Halifax is about to get its fill of top-notch curling — and a rockin’ good time.

The best men’s curlers in Canada will compete for national supremacy when the Tim Hortons Brier opens Saturday at the Metro Centre, and along with the 81st annual event comes the legendary Brier Patch, where more than a few libations are passed around.

“It’s a festival — a party — and there’s a whole lot more going on than just the curling,” said Newfoundland and Labrador skip Brad Gushue, who gained fame when he won gold at the 2006 Winter Olympics in Italy.

“The Brier Patch might be more legendary than the Brier and the curling. It’s a real good time and the city really comes alive around an event like this.”

The curling doesn’t get much better, and Halifax — which last welcomed the event in 2003 and is now a six-time Brier host — knows from experience. Word among the curlers is Haligonians throw one of the best Briers around.

“To be honest, the 2003 is probably my favourite Brier,” said Gushue, who has yet to win a national title. “We think it’s going to be a pretty good show.”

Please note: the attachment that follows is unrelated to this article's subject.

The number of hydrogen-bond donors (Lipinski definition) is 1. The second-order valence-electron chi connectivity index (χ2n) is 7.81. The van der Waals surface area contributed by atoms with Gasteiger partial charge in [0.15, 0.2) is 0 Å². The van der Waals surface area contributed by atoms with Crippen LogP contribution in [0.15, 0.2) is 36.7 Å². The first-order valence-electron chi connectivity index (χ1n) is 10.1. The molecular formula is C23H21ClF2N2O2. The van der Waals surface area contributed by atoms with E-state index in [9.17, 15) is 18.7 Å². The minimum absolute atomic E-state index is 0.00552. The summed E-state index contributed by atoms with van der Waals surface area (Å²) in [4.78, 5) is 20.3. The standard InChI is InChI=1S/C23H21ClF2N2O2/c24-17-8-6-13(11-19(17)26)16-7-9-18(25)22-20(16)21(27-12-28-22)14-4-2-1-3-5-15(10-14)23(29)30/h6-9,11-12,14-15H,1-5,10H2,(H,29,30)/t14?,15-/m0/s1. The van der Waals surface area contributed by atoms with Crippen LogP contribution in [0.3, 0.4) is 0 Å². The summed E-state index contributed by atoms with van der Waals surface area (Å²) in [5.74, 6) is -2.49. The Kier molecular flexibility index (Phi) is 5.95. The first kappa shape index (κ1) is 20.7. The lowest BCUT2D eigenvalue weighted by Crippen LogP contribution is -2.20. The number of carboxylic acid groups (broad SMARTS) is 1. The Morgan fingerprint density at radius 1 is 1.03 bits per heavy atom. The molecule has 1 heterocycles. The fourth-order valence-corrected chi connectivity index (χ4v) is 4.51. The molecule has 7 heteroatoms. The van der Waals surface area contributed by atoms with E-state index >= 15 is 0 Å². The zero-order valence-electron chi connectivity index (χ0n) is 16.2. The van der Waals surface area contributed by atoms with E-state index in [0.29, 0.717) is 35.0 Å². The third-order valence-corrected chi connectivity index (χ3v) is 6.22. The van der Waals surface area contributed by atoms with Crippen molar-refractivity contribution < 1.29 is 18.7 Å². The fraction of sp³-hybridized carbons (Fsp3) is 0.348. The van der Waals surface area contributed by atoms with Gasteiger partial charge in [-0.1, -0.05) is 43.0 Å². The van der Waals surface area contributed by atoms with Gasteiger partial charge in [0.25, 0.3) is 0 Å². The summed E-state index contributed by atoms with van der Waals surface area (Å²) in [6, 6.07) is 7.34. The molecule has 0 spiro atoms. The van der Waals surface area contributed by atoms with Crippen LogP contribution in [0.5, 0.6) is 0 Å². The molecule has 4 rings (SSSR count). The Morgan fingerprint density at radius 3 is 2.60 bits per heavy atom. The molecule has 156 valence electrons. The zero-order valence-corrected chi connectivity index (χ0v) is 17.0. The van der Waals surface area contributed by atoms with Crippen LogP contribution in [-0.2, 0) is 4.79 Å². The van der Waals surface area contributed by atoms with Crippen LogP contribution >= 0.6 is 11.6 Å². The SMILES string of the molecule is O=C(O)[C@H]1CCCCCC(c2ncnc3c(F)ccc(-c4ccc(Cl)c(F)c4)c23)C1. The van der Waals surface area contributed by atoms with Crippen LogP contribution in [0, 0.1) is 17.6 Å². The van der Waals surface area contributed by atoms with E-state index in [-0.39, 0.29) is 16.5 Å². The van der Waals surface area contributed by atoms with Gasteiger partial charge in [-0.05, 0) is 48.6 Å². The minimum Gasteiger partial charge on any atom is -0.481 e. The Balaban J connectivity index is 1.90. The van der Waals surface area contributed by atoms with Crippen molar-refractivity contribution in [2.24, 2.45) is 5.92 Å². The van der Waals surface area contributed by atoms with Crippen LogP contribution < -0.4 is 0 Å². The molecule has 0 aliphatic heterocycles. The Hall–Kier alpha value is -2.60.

“It’s a fun-loving crowd,” added 2007 Brier-winning skip Glenn Howard of Ontario. “It’s typical of the Eastern mentality — fun-loving and love life — and you can just sense it when you’re in amongst the crowd.”

Although two-time defending champion Kevin Martin won’t be competing after winning gold at the Vancouver Games, there are some marquee names in the field.

Gushue and former world champions Howard and Jeff Stoughton of Manitoba are among the best on the planet, while others, such as Nova Scotia’s Ian Fitzner-LeBlanc, are looking to make their own names.

“You never know who’s going to come up and grab it,” Howard said. “It really comes down to who’s hottest over the week ... It’s a really strong field and I think it’s going to be a great Brier.”

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